Ubereats couriers are planning a fast food shutdown on October 4 in solidarity with workers of TGI Fridays, Wetherspoons and McDonald’s
Couriers for the food delivery service Ubereats have announced they will be participating in industrial action this week. According to the advocacy group Couriers Network Scotland, this will involve a coordinated strike during which couriers will not accept deliveries, as well as a gathering of workers in George Square.
The upcoming strike is due to occur on Thursday 4 October and follows similar industrial action carried out last month in response to pay disputes between the popular food delivery service and its workers. Thursday’s strike has been organised to coincide with separate upcoming industrial action that has been planned by employees of TGI Fridays, Wetherspoons and McDonald’s and is expected to affect a number of the companies’ respective outlets across the country.
The demands of both the participating couriers and fast food workers primarily concern pay conditions in their respective industries. Couriers Network Scotland are calling for Ubereats couriers to be paid at a rate of £5 per delivery with an additional £1 for every mile a courier has to travel in order to complete a delivery. They argue this will both help to ensure that couriers are able to reliably earn a living wage and provide a safer working environment for couriers, whom they claim often have to complete orders at an aggressive pace in order to generate sufficient earnings. The stated aim of the striking fast food workers is to secure union recognition, a living wage of £10 per hour and a resolution to disputes centring around their employers’ distribution of tips.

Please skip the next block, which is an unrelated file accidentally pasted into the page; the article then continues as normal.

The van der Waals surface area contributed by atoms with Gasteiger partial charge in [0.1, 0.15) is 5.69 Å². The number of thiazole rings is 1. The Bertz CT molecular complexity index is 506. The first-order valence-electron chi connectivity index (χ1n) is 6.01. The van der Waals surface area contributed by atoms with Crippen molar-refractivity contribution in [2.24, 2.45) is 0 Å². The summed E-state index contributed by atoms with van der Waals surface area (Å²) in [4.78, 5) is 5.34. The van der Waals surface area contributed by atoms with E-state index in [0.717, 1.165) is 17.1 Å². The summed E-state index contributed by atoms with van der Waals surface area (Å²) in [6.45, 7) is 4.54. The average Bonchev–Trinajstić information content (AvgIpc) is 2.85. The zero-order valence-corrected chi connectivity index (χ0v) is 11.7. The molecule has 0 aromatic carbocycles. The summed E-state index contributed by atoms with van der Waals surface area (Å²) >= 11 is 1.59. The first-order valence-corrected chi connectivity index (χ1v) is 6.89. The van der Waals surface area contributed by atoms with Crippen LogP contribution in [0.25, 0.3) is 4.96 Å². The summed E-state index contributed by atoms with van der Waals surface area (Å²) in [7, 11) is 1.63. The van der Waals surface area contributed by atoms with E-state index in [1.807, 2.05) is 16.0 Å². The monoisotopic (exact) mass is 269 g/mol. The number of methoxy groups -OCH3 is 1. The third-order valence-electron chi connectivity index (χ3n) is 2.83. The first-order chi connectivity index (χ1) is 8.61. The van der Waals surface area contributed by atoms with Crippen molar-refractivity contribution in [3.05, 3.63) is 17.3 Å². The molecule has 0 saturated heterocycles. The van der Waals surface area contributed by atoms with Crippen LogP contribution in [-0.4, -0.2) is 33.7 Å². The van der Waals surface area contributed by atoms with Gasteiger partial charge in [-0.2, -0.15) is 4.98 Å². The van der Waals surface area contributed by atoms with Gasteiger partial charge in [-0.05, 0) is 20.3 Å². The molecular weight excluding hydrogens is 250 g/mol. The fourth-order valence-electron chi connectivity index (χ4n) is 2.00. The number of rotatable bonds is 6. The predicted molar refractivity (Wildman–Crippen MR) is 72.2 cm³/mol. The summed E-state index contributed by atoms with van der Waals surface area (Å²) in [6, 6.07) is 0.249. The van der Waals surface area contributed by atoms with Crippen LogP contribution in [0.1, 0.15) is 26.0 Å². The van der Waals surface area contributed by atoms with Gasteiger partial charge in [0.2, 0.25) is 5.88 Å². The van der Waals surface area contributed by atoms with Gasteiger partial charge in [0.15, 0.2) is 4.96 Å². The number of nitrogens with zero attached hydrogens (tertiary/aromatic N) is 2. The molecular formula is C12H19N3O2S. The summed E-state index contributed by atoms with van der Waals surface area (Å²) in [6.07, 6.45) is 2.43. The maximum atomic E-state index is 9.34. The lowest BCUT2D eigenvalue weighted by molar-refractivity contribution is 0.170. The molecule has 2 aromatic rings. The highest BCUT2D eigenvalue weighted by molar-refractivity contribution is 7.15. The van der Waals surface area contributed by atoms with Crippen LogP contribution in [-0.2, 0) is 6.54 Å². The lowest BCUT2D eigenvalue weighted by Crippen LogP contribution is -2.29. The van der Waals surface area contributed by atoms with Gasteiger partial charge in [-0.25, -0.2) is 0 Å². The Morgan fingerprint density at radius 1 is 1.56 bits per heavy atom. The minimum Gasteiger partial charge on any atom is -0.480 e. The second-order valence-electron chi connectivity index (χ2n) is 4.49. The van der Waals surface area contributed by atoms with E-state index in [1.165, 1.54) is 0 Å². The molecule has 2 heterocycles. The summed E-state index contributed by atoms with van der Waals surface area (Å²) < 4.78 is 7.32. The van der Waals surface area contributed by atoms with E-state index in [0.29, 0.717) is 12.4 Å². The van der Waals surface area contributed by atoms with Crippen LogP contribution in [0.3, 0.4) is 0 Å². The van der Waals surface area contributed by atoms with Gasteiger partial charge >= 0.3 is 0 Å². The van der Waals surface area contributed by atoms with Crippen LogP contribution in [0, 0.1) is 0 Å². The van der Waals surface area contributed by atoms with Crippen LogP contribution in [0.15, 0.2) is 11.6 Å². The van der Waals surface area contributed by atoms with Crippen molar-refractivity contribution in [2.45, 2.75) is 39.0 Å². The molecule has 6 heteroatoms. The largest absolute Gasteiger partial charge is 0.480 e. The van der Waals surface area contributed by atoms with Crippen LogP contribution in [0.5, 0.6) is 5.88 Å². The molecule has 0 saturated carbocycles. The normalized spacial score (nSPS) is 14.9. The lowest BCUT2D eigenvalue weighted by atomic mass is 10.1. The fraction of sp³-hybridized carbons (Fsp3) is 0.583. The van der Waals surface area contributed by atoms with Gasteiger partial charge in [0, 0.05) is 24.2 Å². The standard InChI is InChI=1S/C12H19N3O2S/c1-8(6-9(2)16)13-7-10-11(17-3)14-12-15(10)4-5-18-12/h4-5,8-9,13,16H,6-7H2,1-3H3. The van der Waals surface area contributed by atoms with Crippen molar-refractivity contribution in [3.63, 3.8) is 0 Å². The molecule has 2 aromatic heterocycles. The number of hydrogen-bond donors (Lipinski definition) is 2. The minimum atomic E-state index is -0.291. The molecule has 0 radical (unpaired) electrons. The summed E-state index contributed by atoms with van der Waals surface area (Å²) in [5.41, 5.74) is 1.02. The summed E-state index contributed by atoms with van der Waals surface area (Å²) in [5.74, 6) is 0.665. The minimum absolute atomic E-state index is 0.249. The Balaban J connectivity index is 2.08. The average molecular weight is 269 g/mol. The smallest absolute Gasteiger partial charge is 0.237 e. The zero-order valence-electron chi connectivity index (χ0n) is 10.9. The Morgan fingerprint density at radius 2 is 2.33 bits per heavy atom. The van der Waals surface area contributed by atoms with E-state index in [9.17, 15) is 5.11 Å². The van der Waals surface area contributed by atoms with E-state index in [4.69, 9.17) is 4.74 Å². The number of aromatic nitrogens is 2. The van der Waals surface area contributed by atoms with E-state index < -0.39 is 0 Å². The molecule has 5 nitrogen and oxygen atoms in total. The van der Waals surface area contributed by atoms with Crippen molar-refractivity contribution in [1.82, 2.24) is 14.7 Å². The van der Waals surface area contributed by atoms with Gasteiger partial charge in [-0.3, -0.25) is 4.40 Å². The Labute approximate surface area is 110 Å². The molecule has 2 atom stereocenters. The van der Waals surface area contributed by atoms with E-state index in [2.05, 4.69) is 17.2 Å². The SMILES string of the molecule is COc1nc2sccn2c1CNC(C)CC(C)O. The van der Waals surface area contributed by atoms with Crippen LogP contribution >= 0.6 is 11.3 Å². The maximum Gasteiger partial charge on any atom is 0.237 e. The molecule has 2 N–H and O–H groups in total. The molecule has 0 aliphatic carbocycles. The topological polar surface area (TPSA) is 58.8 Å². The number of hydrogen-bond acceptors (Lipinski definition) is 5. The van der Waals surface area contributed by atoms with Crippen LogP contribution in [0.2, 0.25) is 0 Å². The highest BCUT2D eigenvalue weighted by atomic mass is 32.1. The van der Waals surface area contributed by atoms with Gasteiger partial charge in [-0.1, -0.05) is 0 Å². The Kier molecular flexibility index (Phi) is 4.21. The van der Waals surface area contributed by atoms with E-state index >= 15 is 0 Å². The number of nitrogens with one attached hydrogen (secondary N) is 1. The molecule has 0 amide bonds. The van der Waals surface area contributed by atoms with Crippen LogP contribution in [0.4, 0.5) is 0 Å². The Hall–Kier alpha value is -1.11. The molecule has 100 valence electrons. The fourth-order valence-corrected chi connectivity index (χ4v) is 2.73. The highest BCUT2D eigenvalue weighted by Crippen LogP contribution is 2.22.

Sympathy strikes are generally prohibited in the UK. Statutory restrictions put into place in previous decades dictate that strikes must normally be carried out directly by workers against their employers. Controversially, however, businesses such as Ubereats and Deliveroo have previously argued that their workers are self-employed, a definition intended to free the companies from legal obligations such as the provision of the national minimum wage.
When queried about the legality of coordinated strike action between couriers and fast food workers a spokesperson for Couriers Network Scotland argued that, as a result of their employment status, the statutory restrictions that normally govern industrial action do not apply to Ubereats couriers. He argued that Ubereats Couriers are therefore free to organise and coordinate their industrial action with outside groups.
Couriers Network Scotland’s spokesperson stated: “These types of workers don’t have the same rights as other workers, like the right to holiday and sick pay, the right to collective bargaining, and the right to pensions. UberEats obviously like the lack of regulation that this employment status gives because it means that they can hire and fire workers at will and they can boost profits by saving on labour costs.
“It presents a massive problem for Uber though. Because we’re not classed as employees and official workers, the trade union laws that the Tories have spent years refining to throttle the power of strikes don’t apply to us. There is nothing legally stopping us, as self-employed workers, coordinating our strikes with that of other workers – something that the government stamped out through legislation.”
Campaigners working on behalf of TGI Fridays, McDonald’s and Wetherspoons employees have welcomed the support they have received from food couriers. Lauren McCourt, a McDonald’s employee and member of the Bakers, Food and Allied Workers Union expressed this sentiment in a recent statement.
McCourt argued: “It’s about time the workers who make the food and deliver it came together and fight together. I know McDonald’s workers and delivery drivers don’t always get along because of the time pressures we both work under. But that’s the fault of our bosses who make us work under these conditions. We need to turn the fight to them and stand in solidarity with each other.”